TEXARKANA, Ark. (Legal Newsline) - A federal judge has sent a class action lawsuit against several insurance companies back to an Arkansas state court
In a class action lawsuit against insurance companies accused of conspiring to underpay bodily injury claims through the use of the software program called Colossus, U.S. District Judge Susan Hickey granted plaintiffs Eddie Basham and Freda McClendon's motion to remand the case back to Miller County Circuit Court on Sept. 6.
The case was filed on Dec. 7, 2011, in Miller County, and the defendants removed it to the Western District of Arkansas, Texarkana Division on Jan. 17. The defendants wanted the case out of the lower court because they have been repeatedly on the losing end of rulings, specifically the Circuit Court's decision to put off ruling on jurisdictional challenges until the class-certification stage of litigation.
"Plaintiffs, obtaining the benefit of these rulings, are happy to be in Miller County Circuit Court, and want to return there," Hickey wrote.
The defendants removed the case to federal court, arguing that the Class Action Fairness Act places it under federal jurisdiction based on the amount in controversy. According to CAFA, more than $5 million dollars must be in controversy if the case is to remain in federal court.
Basham and McClendon have promised and stipulated that they will not seek more than that amount. However, the defendants argue that the plaintiffs' stipulations are not valid and are not binding for several reasons.
In her order remanding the case back to Miller County, Hickey discussed four issues that the defendants found with the plaintiffs' stipulations: injunctive relief, distinction in the plaintiffs terms "seek" v. "accept", ad damnum v. a separate stipulation, and the issue of bad faith.
The insurance companies argued that the plaintiffs are seeking injunctive relief that falls outside their stipulation's coverage. Hickey disagreed and wrote that the plaintiffs adequately capped injunctive relief because they capped "whatever form of relief may be available."
The defendants further argue that although the Plaintiffs' promise not to "seek" a certain award, that does not prevent them from "accepting" a higher award. Hickey states that she is not persuaded by the distinction and she does not require "magic words" for an effective stipulation.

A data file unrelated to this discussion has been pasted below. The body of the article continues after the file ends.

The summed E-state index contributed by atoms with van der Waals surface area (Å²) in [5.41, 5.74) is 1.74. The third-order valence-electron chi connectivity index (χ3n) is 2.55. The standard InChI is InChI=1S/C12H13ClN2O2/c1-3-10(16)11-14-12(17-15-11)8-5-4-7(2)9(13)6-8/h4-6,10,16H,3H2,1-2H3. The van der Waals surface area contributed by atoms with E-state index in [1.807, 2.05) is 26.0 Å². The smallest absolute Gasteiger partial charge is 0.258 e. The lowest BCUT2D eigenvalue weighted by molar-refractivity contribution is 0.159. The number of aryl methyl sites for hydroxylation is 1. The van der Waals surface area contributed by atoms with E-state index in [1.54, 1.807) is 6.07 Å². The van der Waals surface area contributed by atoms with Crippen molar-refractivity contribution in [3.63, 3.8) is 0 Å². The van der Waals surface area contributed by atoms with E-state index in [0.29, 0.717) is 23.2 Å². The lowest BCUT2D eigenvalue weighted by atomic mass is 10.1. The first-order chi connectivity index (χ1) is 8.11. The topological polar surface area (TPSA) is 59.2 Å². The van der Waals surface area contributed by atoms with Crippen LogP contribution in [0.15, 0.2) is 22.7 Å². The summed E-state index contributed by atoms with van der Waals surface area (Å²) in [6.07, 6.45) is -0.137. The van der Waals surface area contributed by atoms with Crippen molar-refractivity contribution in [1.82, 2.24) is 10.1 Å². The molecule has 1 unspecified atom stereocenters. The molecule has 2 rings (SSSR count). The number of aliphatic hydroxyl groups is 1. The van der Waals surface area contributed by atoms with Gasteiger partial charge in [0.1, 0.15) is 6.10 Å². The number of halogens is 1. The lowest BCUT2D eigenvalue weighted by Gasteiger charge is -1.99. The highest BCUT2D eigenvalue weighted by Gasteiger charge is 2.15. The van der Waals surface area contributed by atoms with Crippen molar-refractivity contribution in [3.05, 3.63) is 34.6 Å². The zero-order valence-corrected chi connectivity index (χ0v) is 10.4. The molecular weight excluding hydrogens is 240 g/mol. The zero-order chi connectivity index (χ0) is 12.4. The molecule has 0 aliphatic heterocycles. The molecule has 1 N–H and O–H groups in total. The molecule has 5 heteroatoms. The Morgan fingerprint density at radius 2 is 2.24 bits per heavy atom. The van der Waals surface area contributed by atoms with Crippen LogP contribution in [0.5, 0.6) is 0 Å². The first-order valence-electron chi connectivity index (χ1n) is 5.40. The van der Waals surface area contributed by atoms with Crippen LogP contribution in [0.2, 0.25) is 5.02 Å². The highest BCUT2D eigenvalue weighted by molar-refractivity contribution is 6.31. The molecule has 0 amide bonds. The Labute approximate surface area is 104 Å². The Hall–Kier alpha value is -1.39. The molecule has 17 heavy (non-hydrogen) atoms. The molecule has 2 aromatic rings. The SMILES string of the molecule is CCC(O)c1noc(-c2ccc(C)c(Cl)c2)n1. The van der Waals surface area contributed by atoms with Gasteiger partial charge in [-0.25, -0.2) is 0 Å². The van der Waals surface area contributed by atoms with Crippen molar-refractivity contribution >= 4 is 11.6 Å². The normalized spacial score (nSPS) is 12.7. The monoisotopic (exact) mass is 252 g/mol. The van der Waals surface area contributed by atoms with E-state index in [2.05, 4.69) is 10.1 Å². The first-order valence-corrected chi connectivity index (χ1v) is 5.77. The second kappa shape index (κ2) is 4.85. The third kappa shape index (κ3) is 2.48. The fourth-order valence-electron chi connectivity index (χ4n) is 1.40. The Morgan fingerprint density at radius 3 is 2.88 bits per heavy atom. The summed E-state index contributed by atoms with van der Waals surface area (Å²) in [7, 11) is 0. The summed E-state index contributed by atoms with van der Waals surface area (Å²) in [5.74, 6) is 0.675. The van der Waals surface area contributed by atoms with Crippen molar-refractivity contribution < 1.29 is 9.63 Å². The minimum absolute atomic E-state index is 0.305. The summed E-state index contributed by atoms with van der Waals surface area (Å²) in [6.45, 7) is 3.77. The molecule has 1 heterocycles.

Continuing with their argument, the insurance companies state that the stipulation that is included within the complaint, rather than separate from the complaint, also causes a problem and makes the stipulations insufficiently reliable. Hickey found that the Plaintiffs' in-complaint stipulations were binding and that any efforts to by the plaintiffs to later seek higher damages would be prevented by the doctrine of judicial estoppel.
Finally, Hickey took up the defendants' arguments of the plaintiffs' motives.
"Defendants cite Plaintiffs' counsel's pattern of favorable state-court rulings and prodigious settlements as evidence that something underhanded is afoot," Hickey wrote.
However, Hickey wrote that speculation was not enough for a ruling of bad faith.
Just prior to this decision, the insurance companies filed a motion with Hickey stating that the U.S. Supreme Court granted certiorari in a case connecting Plaintiffs' remand arguments (Standard Fire Ins. Co. v. Knowles).
In that case, the Supreme Court will answer the question: if a plaintiff attempts to beat a defendant's right to removal under CAFA by filing with a class action complaint a stipulation that attempts to limit the damages for absent putative class members to less than the $5 million threshold for federal jurisdiction, and the defendant establishes that the action amount in controversy, without the stipulation, exceeds $5 million, is the stipulation binding on absent class members so as to destroy federal jurisdiction?
The insurance companies argued that the Supreme Court decision in Standard Fire would determine that outcome of Basham and McClendon's remand motion. Hickey stated that sitting on the Basham case for an indeterminate time awaiting a decision was unwarranted.
The Basham remand is currently on appeal.